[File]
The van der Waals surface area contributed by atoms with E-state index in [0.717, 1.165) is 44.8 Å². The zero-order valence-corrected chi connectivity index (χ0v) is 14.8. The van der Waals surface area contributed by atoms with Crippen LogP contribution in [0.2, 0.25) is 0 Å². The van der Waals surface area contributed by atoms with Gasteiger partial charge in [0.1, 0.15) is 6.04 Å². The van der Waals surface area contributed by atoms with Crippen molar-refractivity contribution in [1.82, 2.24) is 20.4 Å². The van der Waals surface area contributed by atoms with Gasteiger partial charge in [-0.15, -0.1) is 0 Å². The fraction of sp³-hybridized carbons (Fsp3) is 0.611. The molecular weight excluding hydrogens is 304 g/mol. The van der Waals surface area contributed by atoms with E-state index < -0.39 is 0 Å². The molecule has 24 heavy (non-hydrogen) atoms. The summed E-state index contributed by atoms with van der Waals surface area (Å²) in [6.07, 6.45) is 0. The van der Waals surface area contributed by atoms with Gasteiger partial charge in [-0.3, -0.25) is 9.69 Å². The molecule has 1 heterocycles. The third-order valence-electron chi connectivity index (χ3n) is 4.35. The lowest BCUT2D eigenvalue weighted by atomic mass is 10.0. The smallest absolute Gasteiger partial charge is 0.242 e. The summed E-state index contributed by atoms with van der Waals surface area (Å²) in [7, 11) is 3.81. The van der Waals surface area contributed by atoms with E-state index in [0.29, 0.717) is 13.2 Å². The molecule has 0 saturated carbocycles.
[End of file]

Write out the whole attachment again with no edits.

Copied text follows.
The van der Waals surface area contributed by atoms with E-state index in [0.717, 1.165) is 44.8 Å². The zero-order valence-corrected chi connectivity index (χ0v) is 14.8. The van der Waals surface area contributed by atoms with Crippen LogP contribution in [0.2, 0.25) is 0 Å². The van der Waals surface area contributed by atoms with Gasteiger partial charge in [0.1, 0.15) is 6.04 Å². The van der Waals surface area contributed by atoms with Crippen molar-refractivity contribution in [1.82, 2.24) is 20.4 Å². The van der Waals surface area contributed by atoms with Gasteiger partial charge in [-0.15, -0.1) is 0 Å². The fraction of sp³-hybridized carbons (Fsp3) is 0.611. The molecular weight excluding hydrogens is 304 g/mol. The van der Waals surface area contributed by atoms with E-state index < -0.39 is 0 Å². The molecule has 24 heavy (non-hydrogen) atoms. The summed E-state index contributed by atoms with van der Waals surface area (Å²) in [6.07, 6.45) is 0. The van der Waals surface area contributed by atoms with Gasteiger partial charge in [-0.3, -0.25) is 9.69 Å². The molecule has 1 heterocycles. The third-order valence-electron chi connectivity index (χ3n) is 4.35. The lowest BCUT2D eigenvalue weighted by atomic mass is 10.0. The smallest absolute Gasteiger partial charge is 0.242 e. The summed E-state index contributed by atoms with van der Waals surface area (Å²) in [7, 11) is 3.81. The van der Waals surface area contributed by atoms with E-state index in [0.29, 0.717) is 13.2 Å². The molecule has 0 saturated carbocycles.